My Experience Designing Assessment Tools in Partnership with the German & Philippine Red Cross

By: Samantha Lisay, Architect and Designer, Build Change-Philippines

One of my first projects with Build Change was to design forecast-based financing resources for the German and Philippine Red Cross. The aim of forecast-based financing is to use science or forecast models to identify where to give aid even before a disaster strikes. This specific project focused on lessening the damage to vulnerable housing caused by typhoons by temporarily strengthening them 2-3 days before the forecasted storm. Build Change was tasked with coming up with resources such as an assessment form, shelter strengthening guide, and a post-disaster assessment form to make this rapid strengthening response possible.

Designing Material Resources

As Build Change’s resident designer, I quickly jumped into creating these materials, only to realize that this was not an ordinary design challenge.

When designing the assessment form, we took into consideration the criteria for receiving the shelter strengthening kits (SSK), including the type and condition of the house. As a designer, it was my job to not only make things visually pleasing, but to make sure that a non-technical person could confidently and accurately evaluate a house and determine if it required strengthening or not.

The assessment form I designed to support the German and Philippine Red Cross on this project.

For the shelter strengthening guide, it was really important that I work with Build Change engineers to come up with ideas about what a homeowner could do to reduce the damage to their house during a typhoon. It was quite a challenge, considering the strengthening had to be simple enough that a non-technical person, a nanay (mother) or tatay (father) for example, could understand and share this information with others. Also, the kit needed to be simple enough that it could be installed in just a few hours.

The shelter strengthening guide Build Change designed for this project.

I enjoyed the process of thinking through this project with the team, brainstorming and imagining potential scenarios, with the goal of reducing damage and strengthening houses before disaster strikes.

Another important part of this project was creating a way to give feedback about how the shelter strengthening actually worked in the form of a post-disaster assessment. Again, the main consideration for this form was, “Could a non-technical person actually use this?” I’ve always thought that design should be client-centric, and in this case, user-centric. I also made sure that everything was technically correct, visually pleasing, and of above all, easy to use.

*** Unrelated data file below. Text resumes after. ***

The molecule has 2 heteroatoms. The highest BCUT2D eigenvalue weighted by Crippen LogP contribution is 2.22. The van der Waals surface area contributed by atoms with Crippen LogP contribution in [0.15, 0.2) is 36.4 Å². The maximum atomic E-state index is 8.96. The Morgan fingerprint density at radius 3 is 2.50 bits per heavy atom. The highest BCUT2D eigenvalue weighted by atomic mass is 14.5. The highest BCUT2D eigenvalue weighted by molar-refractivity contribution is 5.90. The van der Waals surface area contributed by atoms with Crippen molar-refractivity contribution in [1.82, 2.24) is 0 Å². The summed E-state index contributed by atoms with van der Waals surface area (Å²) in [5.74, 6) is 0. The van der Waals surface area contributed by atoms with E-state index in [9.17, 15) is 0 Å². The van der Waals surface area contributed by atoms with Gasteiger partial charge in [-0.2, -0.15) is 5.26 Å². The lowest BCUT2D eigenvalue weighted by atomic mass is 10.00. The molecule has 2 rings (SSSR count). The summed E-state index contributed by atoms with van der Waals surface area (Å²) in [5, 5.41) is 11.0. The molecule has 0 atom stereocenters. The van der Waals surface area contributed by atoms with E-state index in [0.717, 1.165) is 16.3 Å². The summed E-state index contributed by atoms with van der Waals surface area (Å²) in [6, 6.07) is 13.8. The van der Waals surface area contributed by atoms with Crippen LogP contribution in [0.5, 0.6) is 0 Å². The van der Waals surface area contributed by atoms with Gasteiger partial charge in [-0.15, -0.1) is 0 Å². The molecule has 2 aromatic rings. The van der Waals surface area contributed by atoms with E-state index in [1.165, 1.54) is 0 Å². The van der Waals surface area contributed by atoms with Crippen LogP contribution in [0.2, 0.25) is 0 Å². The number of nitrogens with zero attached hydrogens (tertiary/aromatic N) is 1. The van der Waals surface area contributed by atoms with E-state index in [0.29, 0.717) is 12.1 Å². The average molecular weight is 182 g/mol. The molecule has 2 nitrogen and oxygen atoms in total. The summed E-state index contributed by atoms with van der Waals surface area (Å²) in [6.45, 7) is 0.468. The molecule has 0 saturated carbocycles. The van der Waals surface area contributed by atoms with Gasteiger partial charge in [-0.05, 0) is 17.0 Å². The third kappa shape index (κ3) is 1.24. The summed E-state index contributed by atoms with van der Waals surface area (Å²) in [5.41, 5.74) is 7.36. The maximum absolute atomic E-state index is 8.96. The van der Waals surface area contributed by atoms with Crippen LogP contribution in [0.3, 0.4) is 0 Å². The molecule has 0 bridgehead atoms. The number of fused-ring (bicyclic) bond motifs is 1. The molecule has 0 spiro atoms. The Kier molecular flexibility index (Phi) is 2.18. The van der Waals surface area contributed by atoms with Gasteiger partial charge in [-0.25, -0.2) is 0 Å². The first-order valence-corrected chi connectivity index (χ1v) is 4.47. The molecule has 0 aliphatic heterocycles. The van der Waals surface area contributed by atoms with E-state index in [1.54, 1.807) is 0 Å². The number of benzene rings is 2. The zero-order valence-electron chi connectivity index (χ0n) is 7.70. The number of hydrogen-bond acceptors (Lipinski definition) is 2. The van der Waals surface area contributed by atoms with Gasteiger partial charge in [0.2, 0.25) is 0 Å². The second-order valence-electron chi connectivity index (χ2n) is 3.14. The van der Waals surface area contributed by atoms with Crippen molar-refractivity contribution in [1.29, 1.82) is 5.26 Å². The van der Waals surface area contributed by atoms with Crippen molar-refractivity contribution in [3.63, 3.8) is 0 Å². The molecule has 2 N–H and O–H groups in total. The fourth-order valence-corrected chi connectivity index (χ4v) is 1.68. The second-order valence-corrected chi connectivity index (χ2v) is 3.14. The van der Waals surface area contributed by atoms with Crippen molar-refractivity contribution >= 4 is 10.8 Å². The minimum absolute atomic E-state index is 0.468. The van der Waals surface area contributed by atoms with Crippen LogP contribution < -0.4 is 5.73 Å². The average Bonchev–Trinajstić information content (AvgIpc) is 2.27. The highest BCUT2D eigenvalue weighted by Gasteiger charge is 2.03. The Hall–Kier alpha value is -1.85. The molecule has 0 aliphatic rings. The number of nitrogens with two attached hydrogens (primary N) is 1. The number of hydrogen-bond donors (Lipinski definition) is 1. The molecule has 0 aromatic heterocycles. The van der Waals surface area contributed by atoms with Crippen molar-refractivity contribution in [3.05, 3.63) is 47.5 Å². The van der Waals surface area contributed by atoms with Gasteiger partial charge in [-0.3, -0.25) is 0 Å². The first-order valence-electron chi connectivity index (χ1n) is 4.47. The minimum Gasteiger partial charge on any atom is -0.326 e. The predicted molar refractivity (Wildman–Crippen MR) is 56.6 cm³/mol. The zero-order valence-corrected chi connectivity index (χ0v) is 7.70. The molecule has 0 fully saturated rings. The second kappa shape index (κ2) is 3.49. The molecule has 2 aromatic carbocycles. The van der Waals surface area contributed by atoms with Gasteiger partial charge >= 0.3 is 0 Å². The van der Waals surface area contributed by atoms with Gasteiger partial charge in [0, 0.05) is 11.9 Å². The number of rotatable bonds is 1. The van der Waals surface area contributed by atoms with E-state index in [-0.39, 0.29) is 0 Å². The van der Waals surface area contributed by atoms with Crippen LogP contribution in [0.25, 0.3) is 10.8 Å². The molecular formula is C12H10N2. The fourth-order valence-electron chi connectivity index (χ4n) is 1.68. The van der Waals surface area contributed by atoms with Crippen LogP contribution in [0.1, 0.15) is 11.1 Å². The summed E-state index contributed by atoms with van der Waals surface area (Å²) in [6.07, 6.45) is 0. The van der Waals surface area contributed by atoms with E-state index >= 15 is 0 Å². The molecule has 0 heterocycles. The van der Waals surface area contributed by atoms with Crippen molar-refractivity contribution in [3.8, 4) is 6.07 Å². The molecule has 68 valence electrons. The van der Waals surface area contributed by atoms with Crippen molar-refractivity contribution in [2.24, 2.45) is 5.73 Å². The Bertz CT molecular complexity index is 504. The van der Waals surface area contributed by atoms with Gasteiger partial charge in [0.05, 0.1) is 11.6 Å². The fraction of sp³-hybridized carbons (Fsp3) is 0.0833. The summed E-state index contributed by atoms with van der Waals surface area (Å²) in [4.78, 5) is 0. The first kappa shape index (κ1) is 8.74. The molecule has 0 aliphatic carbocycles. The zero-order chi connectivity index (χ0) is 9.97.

The post-disaster assessment form, designed to collect data on how well homes we protected survived typhoons.

The Importance of Consultations and Field Tests

Example of a focus group discussion with the Philippine Red Cross.  

As with any design project, consultation and testing are extremely important. We may think we have a good design, based on our standards, but the people who will actually be the end-users should always be consulted, and the methods we propose must be tested on-site. For this project, Build Change held focus group discussions with the Philippine Red Cross staff and ran field tests in which we vetted our planned approach. Out of these sessions came a lot of great feedback, that I was personally grateful for, even though it meant that I had to go back and make several rounds of edits. Many revisions and discussions later, we produced the final resource materials, and I’m proud of the process and end result. The final product is truly a design produced through collaboration between Build Change, our Red Cross clients, and our users in the community. I look back on my experience designing for the Red Cross fondly, and I always try to remember some of my personal lessons learned: that materials must be technically sound, and always vetted and field-tested with our clients and users. This is the only way to make sure the people that most need these resources ultimately use them when their lives and homes are at stake.